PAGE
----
The effect of low humidity on the adsorptive properties of the adsorbent of Example 1 is illustrated in this example. The CO2 capacity of the adsorbent was determined by measuring its CO2 capacity on the TGA under dry CO2/dry N2 cycling conditions, then comparing that with its CO2 capacity as measured under humid CO2/dry N2 cycling conditions. The humid CO2 contained 20 Torr of water vapor pressure, which was generated by saturating the dry CO2 feed stream with water vapor at room temperature. In this manner the potassium double salt of Example 1 was found to have capacities of 1.6 and 1.8 mmol CO2/g when tested under dry and humid conditions, respectively, at 400° C. These cycles are shown in FIG. 2.

The ability of (K2CO3)n(MgCO3)p(MgO)(1−p).xH2O to maintain its CO2 capacity in the presence of water vapor is atypical of the behavior shown by basic oxides. MgO, for example, under analogous testing conditions loses 90% of its CO2 capacity in the presence of 20 Torr of water vapor pressure relative to its capacity under dry conditions. This run demonstrated that the CO2 adsorptive properties of (K2CO3)n(MgCO3)p(MgO)(1−p).xH2O are not significantly impacted by low levels of water in the gases being treated.

EXAMPLE 6

This example shows the effect of high temperature steam on the adsorptive properties of (K2CO3)n(MgCO3)p(MgO)(1−p).xH2O. A potassium double salt was prepared and washed three times as described for sample (d) of Example 3. Binderless extruded pellets of potassium double salt (KDS) were prepared as described in Example 4 in an effort to reproduce the properties observed for the powdered materials. The results were quite favorable as shown by the data reported in Table 1. Runs were also made with these pellets to determine their CO2/H2O binary sorptive properties in the presence of 0.30 atmospheres of CO2 and 10 atmospheres of steam. A sample of approximately 4 g of the extruded pellets was exposed to repetitive adsorption and desorption cycles. The adsorption step consisted of exposing the material to a flowing binary mixture of 0.30 atm CO2 and 10 atm H2O at 375° C. This was followed by desorption under a purge of dry N2 at the same temperature. After 7 such cycles the capacity stabilized at 1.5 mmol/g, establishing that this material maintained 75% of its capacity for CO2 in the presence of 10 atmospheres of steam at 375° C., relative to its capacity under dry conditions at the same temperature. This cyclic stability is shown graphically in FIG. 3. This run demonstrated that 10 bar of water vapor had a minor impact on the CO2 capacity of (K2CO3)n(MgCO3)p(MgO)(1−p).xH2O.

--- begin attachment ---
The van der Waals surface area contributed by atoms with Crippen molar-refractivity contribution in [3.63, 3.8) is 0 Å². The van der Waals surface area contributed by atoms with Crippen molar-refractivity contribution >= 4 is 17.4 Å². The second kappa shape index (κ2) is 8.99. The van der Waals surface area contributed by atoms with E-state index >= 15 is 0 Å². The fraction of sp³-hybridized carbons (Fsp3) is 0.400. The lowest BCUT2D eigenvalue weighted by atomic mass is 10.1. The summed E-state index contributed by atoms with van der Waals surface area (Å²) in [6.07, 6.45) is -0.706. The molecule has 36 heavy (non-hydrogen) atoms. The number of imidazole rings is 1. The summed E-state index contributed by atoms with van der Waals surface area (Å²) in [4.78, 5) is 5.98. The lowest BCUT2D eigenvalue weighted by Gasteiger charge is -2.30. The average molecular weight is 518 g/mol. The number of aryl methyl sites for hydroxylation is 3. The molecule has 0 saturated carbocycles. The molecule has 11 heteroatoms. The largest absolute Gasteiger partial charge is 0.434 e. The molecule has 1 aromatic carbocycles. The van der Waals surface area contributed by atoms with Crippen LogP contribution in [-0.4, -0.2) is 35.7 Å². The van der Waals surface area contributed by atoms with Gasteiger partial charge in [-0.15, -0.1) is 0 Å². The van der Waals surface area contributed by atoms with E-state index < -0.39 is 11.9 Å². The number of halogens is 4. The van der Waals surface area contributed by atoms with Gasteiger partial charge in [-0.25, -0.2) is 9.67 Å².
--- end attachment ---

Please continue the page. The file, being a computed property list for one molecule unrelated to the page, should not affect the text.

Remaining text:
For comparison, a similar run was made with a potassium carbonate modified double layered hydroxide prepared by impregnating a powder of hydrotalcite (HTC) with an aqueous solution of K2CO3. The hydrotalcite (HTC) was a magnesium aluminum hydroxycarbonate supplied by Alcoa in the form of ⅛″ extruded pellets. Samples were made by impregnating the pellets with 0.5, 2.0, and 5.0 molar solutions of potassium carbonate. The promoted HTC was activated by heating to 400-500° C. for 2 hours. Elemental analysis showed that these samples contained 3.66, 16.8 and 28.1 weight percent K2CO3, respectively, with Mg to Al ratios of approximately 3.0. All three samples had about the same CO2 capacity at 400° C. of 0.28 to 0.39 mmol/g under dry cycling conditions. Under humid conditions as given above the HTC sample stabilized at 0.5 mmol/g CO2. As shown in FIG. 3, the potassium double salt, KDS, after it stabilized still had a CO2 capacity in the presence of steam three times that of the promoted HTC.

EXAMPLE 7

In this example the CO2 desorption rate of (K2CO3)n(MgCO3)p(MgO)(1−p).xH2O was measured. A sample of potassium double salt was prepared and washed three times as described in Example 2. Its capacity was measured by TGA in the usual manner. Its rate of CO2 desorption was determined by monitoring the rate of weight loss upon exposure of a sample, previously saturated with CO2, to an N2 purge at 400° C. The desorption rate constant (kdes) was calculated by fitting the desorption profile to a first order rate expression as shown in FIG. 4. The rate constant for the washed double salt was shown to be a factor of 5 faster than that of the promoted hydrotalcite (HTC) described in Example 6.

EXAMPLE 8

The preparation and characterization of (Na2CO3)n(MgCO3)p(MgO)(1−p).xH2O is shown in this example. Fifty grams of Na2CO3 was gradually added over several minutes to a rapidly stirred solution prepared by dissolving 10.0 g of Mg(NO3)2.6H2O in 400 ml of distilled water. The resulting thick slurry was stirred for an additional 60 minutes, after which time the slurry was allowed to stand overnight. The solid was isolated by filtration to dryness, and half was collected and set aside as the “unwashed” product, sample (a). The remaining filter cake, sample (b), was washed three times with 250 ml portions of distilled water. The two samples (a) and (b) were oven dried at 120° C. for 16 hours. The white powders were activated by heating at 400° C. under a purge of N2 gas for 3 hours.